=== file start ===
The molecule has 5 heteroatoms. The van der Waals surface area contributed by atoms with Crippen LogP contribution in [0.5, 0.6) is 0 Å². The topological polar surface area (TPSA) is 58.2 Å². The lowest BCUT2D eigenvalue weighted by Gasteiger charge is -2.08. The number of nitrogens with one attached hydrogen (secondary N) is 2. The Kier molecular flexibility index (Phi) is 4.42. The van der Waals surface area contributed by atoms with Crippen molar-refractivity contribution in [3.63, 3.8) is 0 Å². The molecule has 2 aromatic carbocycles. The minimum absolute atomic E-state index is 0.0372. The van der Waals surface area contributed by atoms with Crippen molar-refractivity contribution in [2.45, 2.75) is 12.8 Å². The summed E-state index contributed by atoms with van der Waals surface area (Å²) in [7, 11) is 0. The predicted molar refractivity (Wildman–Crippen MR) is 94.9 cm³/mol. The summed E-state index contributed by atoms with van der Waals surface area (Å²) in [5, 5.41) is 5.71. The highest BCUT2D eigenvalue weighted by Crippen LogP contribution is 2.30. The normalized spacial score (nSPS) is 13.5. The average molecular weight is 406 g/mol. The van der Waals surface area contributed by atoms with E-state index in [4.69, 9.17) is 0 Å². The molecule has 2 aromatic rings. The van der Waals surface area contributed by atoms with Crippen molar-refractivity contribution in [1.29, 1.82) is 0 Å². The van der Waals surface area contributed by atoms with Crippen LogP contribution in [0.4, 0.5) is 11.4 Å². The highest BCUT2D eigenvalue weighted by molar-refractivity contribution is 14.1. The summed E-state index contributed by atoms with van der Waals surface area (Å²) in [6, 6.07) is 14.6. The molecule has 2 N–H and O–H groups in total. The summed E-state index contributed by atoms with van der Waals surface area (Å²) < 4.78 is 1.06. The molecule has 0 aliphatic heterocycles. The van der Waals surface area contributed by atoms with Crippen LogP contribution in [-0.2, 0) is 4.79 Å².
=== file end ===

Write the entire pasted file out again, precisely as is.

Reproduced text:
The molecule has 5 heteroatoms. The van der Waals surface area contributed by atoms with Crippen LogP contribution in [0.5, 0.6) is 0 Å². The topological polar surface area (TPSA) is 58.2 Å². The lowest BCUT2D eigenvalue weighted by Gasteiger charge is -2.08. The number of nitrogens with one attached hydrogen (secondary N) is 2. The Kier molecular flexibility index (Phi) is 4.42. The van der Waals surface area contributed by atoms with Crippen molar-refractivity contribution in [3.63, 3.8) is 0 Å². The molecule has 2 aromatic carbocycles. The minimum absolute atomic E-state index is 0.0372. The van der Waals surface area contributed by atoms with Crippen molar-refractivity contribution in [2.45, 2.75) is 12.8 Å². The summed E-state index contributed by atoms with van der Waals surface area (Å²) in [7, 11) is 0. The predicted molar refractivity (Wildman–Crippen MR) is 94.9 cm³/mol. The summed E-state index contributed by atoms with van der Waals surface area (Å²) in [5, 5.41) is 5.71. The highest BCUT2D eigenvalue weighted by Crippen LogP contribution is 2.30. The normalized spacial score (nSPS) is 13.5. The average molecular weight is 406 g/mol. The van der Waals surface area contributed by atoms with E-state index in [4.69, 9.17) is 0 Å². The molecule has 2 aromatic rings. The van der Waals surface area contributed by atoms with Crippen molar-refractivity contribution in [1.29, 1.82) is 0 Å². The van der Waals surface area contributed by atoms with Crippen LogP contribution in [0.4, 0.5) is 11.4 Å². The highest BCUT2D eigenvalue weighted by molar-refractivity contribution is 14.1. The summed E-state index contributed by atoms with van der Waals surface area (Å²) in [6, 6.07) is 14.6. The molecule has 2 N–H and O–H groups in total. The summed E-state index contributed by atoms with van der Waals surface area (Å²) < 4.78 is 1.06. The molecule has 0 aliphatic heterocycles. The van der Waals surface area contributed by atoms with Crippen LogP contribution in [-0.2, 0) is 4.79 Å².